Cyrus the Great overthrew, in turn, the Medes, Lydians, and Babylonians, suddenly creating an empire far larger than even the Assyrian. Cyrus was better able, through more benign policies, to reconcile his subjects to Persian rule; and the longevity of his empire was one result. The Persian king, like the Assyrian, was also "king of kings,"
xshayathiya xshayathiyânâm (shâhanshâh in modern Persian) -- "great king,"
megas basileus, as known by the Greeks. Alexander the Great, after he ultimately overthrew the Persians, deliberately assumed the universal pretensions of the Achaemenid kings, but the division of his empire after his early death eliminates any factual universality until the Roman Empire.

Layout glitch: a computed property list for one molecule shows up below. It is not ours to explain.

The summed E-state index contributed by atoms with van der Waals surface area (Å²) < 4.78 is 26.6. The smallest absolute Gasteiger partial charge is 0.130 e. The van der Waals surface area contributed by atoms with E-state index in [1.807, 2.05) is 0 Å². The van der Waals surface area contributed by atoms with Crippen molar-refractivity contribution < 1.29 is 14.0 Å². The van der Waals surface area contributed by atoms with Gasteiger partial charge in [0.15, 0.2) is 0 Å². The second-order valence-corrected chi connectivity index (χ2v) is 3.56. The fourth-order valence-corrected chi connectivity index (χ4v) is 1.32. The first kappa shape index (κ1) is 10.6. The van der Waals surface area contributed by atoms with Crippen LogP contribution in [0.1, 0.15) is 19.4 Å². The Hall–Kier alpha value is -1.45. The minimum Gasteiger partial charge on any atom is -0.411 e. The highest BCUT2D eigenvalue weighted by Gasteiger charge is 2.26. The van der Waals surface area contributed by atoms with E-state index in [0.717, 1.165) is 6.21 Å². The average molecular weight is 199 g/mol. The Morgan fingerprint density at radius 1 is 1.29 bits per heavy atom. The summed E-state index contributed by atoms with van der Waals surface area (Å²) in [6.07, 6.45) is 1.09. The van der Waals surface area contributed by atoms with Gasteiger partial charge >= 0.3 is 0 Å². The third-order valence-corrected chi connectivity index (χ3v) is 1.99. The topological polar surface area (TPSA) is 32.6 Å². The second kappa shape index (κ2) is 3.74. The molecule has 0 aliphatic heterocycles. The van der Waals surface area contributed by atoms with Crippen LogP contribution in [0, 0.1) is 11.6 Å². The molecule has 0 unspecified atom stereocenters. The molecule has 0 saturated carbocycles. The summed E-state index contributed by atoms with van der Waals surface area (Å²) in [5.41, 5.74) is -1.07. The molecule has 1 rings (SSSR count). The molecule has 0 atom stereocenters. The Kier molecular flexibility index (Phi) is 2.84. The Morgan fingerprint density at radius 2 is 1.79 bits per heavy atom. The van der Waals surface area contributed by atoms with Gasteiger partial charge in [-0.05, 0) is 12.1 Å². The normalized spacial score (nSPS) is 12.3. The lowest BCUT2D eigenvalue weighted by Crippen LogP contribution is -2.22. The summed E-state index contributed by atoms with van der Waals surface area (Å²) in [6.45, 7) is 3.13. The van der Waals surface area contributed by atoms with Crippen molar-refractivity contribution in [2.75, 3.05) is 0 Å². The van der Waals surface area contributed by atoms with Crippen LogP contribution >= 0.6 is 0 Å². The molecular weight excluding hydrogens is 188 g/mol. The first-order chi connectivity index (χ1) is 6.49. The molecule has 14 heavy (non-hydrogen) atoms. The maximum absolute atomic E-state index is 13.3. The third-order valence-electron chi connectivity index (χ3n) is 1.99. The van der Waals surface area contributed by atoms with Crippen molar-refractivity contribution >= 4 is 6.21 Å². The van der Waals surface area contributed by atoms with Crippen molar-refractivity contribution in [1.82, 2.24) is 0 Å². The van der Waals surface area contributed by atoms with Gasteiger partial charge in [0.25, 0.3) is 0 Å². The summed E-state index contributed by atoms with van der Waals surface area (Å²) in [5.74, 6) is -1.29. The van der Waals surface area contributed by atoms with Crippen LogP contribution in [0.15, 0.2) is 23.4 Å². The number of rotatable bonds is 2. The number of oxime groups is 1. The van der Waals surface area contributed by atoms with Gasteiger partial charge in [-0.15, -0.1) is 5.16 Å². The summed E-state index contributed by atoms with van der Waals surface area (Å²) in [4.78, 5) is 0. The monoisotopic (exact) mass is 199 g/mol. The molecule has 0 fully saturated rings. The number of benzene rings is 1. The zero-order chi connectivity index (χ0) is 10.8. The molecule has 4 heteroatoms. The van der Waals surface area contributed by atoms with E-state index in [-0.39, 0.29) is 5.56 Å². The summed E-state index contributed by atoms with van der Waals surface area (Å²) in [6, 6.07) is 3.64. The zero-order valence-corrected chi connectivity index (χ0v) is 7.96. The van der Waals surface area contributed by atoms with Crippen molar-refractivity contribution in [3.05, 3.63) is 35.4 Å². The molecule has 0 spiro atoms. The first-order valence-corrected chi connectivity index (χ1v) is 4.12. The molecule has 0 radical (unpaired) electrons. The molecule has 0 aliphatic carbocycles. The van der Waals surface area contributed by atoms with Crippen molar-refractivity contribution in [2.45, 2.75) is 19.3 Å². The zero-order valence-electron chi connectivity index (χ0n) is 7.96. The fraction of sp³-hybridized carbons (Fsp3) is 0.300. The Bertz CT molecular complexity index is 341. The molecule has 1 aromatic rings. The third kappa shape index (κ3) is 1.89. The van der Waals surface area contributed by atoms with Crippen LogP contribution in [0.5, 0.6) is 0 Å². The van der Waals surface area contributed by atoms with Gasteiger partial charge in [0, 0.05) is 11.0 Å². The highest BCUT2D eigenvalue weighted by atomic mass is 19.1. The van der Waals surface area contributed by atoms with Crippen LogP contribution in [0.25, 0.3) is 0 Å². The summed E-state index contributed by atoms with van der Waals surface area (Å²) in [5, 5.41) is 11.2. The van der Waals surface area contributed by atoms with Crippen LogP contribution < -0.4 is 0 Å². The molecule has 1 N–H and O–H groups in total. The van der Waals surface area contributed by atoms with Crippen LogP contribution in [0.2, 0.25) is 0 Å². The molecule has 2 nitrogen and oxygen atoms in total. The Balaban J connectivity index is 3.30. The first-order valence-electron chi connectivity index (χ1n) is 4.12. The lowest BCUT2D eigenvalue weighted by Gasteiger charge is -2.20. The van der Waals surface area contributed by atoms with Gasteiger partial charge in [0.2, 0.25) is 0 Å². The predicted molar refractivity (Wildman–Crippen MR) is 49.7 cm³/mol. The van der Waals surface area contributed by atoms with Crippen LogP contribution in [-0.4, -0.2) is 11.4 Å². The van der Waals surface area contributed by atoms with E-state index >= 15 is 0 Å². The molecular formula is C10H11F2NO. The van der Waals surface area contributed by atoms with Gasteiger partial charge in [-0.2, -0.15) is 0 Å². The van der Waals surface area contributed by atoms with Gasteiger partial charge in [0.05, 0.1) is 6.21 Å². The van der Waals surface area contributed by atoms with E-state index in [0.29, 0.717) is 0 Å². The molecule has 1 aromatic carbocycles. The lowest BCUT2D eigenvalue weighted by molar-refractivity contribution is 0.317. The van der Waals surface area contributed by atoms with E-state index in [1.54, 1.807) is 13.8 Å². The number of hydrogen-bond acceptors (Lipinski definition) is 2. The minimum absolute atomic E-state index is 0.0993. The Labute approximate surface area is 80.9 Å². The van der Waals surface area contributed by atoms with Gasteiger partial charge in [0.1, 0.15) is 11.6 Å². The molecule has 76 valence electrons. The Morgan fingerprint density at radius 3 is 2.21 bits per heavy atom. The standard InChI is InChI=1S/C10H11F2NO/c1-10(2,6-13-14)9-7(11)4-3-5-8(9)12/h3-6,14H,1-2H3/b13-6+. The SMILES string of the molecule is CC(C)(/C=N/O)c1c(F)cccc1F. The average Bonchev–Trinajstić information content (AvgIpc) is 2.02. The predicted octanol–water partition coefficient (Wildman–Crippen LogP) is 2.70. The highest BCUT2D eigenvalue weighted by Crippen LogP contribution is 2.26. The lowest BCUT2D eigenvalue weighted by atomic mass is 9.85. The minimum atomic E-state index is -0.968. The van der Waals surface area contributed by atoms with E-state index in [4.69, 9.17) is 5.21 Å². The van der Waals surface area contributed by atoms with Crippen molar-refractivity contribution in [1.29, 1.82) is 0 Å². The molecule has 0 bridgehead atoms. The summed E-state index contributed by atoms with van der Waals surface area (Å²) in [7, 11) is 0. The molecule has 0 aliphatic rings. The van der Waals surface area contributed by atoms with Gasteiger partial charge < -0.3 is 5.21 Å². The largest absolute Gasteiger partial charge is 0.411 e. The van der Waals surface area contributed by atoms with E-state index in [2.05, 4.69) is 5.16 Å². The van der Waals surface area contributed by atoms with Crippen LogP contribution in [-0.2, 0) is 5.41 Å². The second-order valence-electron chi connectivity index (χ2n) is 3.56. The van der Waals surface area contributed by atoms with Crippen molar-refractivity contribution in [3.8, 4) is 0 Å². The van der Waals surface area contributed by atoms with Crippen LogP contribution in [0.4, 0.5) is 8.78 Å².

Egypt, which was added to the Persian empire by Cyrus's son Cambyses, frequently revolted against the Persians. The Persian invasion of Greece in 490 was in part to be punishment of the Greeks for helping the Egyptians in these revolts. Since the invasion of 480 was then in revenge for the failure of the invasion of 490, we could say that the consequences of Greek interference in Egypt were persistent. But the Egyptians and the Greeks kept at it, and
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